“Some patient messages are unsolicited questions seeking medical advice, which also take more skill and time to answer than generic messages (eg, scheduling an appointment, accessing test results). Current approaches to decreasing these message burdens include limiting notifications, billing for responses, or delegating responses to less trained support staff. Unfortunately, these strategies can limit access to high-quality health care. For instance, when patients were told they might be billed for messaging, they sent fewer messages and had shorter back-and-forth exchanges with clinicians. Artificial intelligence (AI) assistants are an unexplored resource for addressing the burden of messages. While some proprietary AI assistants show promise, some public tools have failed to recognize even basic health concepts.
ChatGPT represents a new generation of AI technologies driven by advances in large language models. [..] The system was not developed to provide health care, and its ability to help address patient questions is unexplored. We tested ChatGPT’s ability to respond with high-quality and empathetic answers to patients’ health care questions, by comparing the chatbot responses with physicians’ responses to questions posted on a public social media forum. [..]
The original question, physician response, and chatbot response were reviewed by 3 members a team of licensed health care professionals working in pediatrics, geriatrics, internal medicine, oncology, infectious disease, and preventive medicine [..]. The evaluators were shown the entire patient’s question, the physician’s response, and chatbot response. Responses were randomly ordered, stripped of revealing information (eg, statements such as “I’m an artificial intelligence”), and labeled response 1 or response 2 to blind evaluators to the identity of the author. [..]
The sample contained 195 randomly drawn exchanges with a unique member-patient’s question and unique physician’s answer. The mean (IQR) length of patient questions in words averaged 180 (94-223). Mean (IQR) physician responses were significantly shorter than the chatbot responses (52 [17-62] words vs 211 [168-245] words; t = 25.4; P < .001). A total of 182 (94%) of these exchanges consisted of a single message and only a single response from a physician. [..]
The evaluators preferred the chatbot response to the physician responses 78.6% (95% CI, 75.0%-81.8%) of the 585 evaluations. [..]
Evaluators also rated chatbot responses significantly higher quality than physician responses (t = 13.3; P < .001). The mean rating for chatbot responses was better than good (4.13; 95% CI, 4.05-4.20), while on average, physicians’ responses were rated 21% lower, corresponding to an acceptable response (3.26; 95% CI, 3.15-3.37). The proportion of responses rated less than acceptable quality (<3) was higher for physician responses than for chatbot (physicians: 27.2%; 95% CI, 21.0%-33.3%; chatbot: 2.6%; 95% CI, 0.5%-5.1%). This amounted to 10.6 times higher prevalence of less than acceptable quality responses for physicians. Conversely, the proportion of responses rated good or very good quality was higher for chatbot than physicians (physicians: 22.1%; 95% CI, 16.4%-28.2%; chatbot: 78.5%; 95% CI, 72.3%-84.1%). This amounted to 3.6 times higher prevalence of good or very good responses for the chatbot.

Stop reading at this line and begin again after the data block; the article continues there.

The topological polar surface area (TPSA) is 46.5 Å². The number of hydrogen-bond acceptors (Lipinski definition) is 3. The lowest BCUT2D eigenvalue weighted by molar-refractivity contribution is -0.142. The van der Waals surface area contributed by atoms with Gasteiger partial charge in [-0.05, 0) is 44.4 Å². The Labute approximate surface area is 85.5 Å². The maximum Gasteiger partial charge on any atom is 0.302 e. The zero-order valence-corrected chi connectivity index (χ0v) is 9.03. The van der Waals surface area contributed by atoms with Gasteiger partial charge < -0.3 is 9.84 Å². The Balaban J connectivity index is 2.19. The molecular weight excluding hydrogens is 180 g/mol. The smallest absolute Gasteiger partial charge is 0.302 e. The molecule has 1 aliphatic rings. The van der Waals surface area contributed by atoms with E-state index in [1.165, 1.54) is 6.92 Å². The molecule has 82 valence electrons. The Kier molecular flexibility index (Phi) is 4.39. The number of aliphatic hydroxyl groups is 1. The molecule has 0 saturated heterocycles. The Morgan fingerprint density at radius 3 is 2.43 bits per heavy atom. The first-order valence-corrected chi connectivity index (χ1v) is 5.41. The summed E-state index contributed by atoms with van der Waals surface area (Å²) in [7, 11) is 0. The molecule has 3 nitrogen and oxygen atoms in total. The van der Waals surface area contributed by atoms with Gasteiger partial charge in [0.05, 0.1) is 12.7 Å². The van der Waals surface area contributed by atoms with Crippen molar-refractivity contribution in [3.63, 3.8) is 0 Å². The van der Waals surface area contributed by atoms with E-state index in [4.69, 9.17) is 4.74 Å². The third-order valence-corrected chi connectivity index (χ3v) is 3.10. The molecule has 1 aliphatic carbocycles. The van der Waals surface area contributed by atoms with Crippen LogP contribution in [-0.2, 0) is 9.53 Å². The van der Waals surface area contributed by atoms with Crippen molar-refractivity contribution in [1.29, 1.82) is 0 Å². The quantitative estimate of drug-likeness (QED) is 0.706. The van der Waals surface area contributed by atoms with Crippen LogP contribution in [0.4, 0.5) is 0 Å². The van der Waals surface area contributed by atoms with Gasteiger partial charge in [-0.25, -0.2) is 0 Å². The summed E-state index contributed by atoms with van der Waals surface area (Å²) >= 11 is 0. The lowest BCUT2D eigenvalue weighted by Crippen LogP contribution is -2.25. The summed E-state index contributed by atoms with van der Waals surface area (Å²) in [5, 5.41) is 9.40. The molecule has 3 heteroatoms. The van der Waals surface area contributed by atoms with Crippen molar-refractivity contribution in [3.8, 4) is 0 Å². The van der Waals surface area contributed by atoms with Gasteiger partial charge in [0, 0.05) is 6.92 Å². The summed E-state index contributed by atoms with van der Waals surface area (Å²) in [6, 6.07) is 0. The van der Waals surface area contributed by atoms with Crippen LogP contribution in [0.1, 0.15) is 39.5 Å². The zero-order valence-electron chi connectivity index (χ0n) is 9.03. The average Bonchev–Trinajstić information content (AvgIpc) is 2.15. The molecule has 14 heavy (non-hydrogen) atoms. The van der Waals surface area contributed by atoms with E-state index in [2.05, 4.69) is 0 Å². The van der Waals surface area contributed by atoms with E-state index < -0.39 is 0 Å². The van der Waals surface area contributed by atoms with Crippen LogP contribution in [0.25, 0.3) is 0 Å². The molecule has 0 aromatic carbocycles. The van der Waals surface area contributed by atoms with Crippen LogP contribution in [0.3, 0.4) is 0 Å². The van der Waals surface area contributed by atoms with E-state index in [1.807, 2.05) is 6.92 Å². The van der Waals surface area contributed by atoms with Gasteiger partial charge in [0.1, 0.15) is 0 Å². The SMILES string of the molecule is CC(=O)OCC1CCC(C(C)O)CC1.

Chatbot responses (3.65; 95% CI, 3.55-3.75) were rated significantly more empathetic (t = 18.9; P < .001) than physician responses (2.15; 95% CI, 2.03-2.27). Specifically, physician responses were 41% less empathetic than chatbot responses, which generally equated to physician responses being slightly empathetic and chatbot being empathetic.
[..] as tested, chatbots could assist clinicians when messaging with patients, by drafting a message based on a patient’s query for physicians or support staff to edit. This approach fits into current message response strategies, where teams of clinicians often rely on canned responses or have support staff draft replies. Such an AI-assisted approach could unlock untapped productivity so that clinical staff can use the time-savings for more complex tasks, resulting in more consistent responses and helping staff improve their overall communication skills by reviewing and modifying AI-written drafts.
In addition to improving workflow, investments into AI assistant messaging could affect patient outcomes. If more patients’ questions are answered quickly, with empathy, and to a high standard, it might reduce unnecessary clinical visits, freeing up resources for those who need them. Moreover, messaging is a critical resource for fostering patient equity, where individuals who have mobility limitations, work irregular hours, or fear medical bills, are potentially more likely to turn to messaging. High-quality responses might also improve patient outcomes. For some patients, responsive messaging may collaterally affect health behaviors, including medication adherence, compliance (eg, diet), and fewer missed appointments. Evaluating AI assistant technologies in the context of randomized clinical trials will be essential to their implementation, including studying outcomes for clinical staff, such as physician burnout, job satisfaction, and engagement.”
Full article, JW Ayers, A Poliak, M Dredze et al., JAMA Internal Medicine, 2023.4.28